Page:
Its just a way of dividing the sky into 12 equal parts and taking a constellation to name it. When the Sun appears within/closer to a constellation of stars, Sun is supposed to be present in that Zodiac. There is no reason to be alarmed about Astrology w.r.t to Zodiac signs.

I don't believe the position of the stars in any year with respect to their position at your time of birth has any relevance. In short, astrology is mostly non-sense. But Zodiac is just a position of the Sun in the sky. So no harm in using the Zodiac signs in conversation.

Coming back, why can't we celebrate New Year on Pongal?

Becos Pongal is already celebrated on Winter Solstice. Sun is turning north from Tropic of Capricon. So its gonna come back to Northern hemisphere, bringing warmth with it. Hence we celebrate. We can as well celebrate both Spring Equinox (as new year) and Winster Solstice as Pongal. More the merrier.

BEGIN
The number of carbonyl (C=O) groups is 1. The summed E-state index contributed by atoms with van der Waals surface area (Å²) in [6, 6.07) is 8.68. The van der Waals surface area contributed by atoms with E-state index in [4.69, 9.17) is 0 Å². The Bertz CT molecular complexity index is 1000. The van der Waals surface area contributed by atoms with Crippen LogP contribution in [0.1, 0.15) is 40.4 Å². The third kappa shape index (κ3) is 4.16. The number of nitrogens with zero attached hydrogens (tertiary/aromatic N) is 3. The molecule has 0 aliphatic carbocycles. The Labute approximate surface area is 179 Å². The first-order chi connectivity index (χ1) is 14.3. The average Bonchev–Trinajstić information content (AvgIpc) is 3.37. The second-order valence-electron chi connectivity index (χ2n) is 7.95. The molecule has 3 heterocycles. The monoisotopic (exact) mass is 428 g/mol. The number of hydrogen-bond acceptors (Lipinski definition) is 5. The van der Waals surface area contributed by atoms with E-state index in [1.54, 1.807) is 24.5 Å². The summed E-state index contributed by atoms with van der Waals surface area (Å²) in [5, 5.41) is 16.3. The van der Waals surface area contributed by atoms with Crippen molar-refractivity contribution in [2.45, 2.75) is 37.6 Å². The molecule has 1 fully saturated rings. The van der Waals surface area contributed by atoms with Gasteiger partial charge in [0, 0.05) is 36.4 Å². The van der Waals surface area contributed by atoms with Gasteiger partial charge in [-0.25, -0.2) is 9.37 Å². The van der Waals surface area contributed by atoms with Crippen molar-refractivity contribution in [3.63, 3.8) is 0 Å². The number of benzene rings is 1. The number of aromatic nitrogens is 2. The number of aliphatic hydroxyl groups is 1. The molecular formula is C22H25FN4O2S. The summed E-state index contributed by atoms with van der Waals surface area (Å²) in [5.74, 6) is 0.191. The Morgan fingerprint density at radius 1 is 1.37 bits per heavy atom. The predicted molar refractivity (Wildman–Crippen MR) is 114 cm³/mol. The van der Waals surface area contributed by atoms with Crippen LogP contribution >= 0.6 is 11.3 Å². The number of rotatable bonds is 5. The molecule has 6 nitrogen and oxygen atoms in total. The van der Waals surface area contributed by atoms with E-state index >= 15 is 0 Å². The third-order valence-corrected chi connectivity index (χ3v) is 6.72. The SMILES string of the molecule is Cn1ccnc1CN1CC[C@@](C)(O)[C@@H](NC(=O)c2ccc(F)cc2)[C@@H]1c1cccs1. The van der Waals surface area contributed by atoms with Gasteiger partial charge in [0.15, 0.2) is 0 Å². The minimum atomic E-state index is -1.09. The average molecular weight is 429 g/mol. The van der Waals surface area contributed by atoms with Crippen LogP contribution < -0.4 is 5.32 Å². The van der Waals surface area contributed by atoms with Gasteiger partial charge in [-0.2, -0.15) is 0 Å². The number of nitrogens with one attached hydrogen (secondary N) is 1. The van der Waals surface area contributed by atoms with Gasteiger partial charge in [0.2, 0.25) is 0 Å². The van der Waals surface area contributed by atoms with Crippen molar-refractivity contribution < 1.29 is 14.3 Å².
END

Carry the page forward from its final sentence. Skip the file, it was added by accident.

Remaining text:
Isn't Pongal the Tamizhar Thirunal (Tamil people's day)?

non-sense. Winter Solstice is celebrated in almost all the states of India. Everywhere its the harvest festival. The joy of Sun starting the northerly journet bringing Spring. And in many states rice-moong dal Pongal (aka Kichidi) is the specialty. This day btw is called Makara Sankranthi becos the Sun travels from the Makara line (Tropic of Capricorn) towards north from this day.

Why can't we have Thiruvalluvar Year and Thiruvalluvar Day as reference for New Year?

How do we know Thiruvalluvar was born on that year? What evidence? Its mere conjecture by Maraimalai Adgigal (aka Vedachalam) that the author of Thirukural was born 31 years before Christ. A dubious assertion which shud not be taken seriously.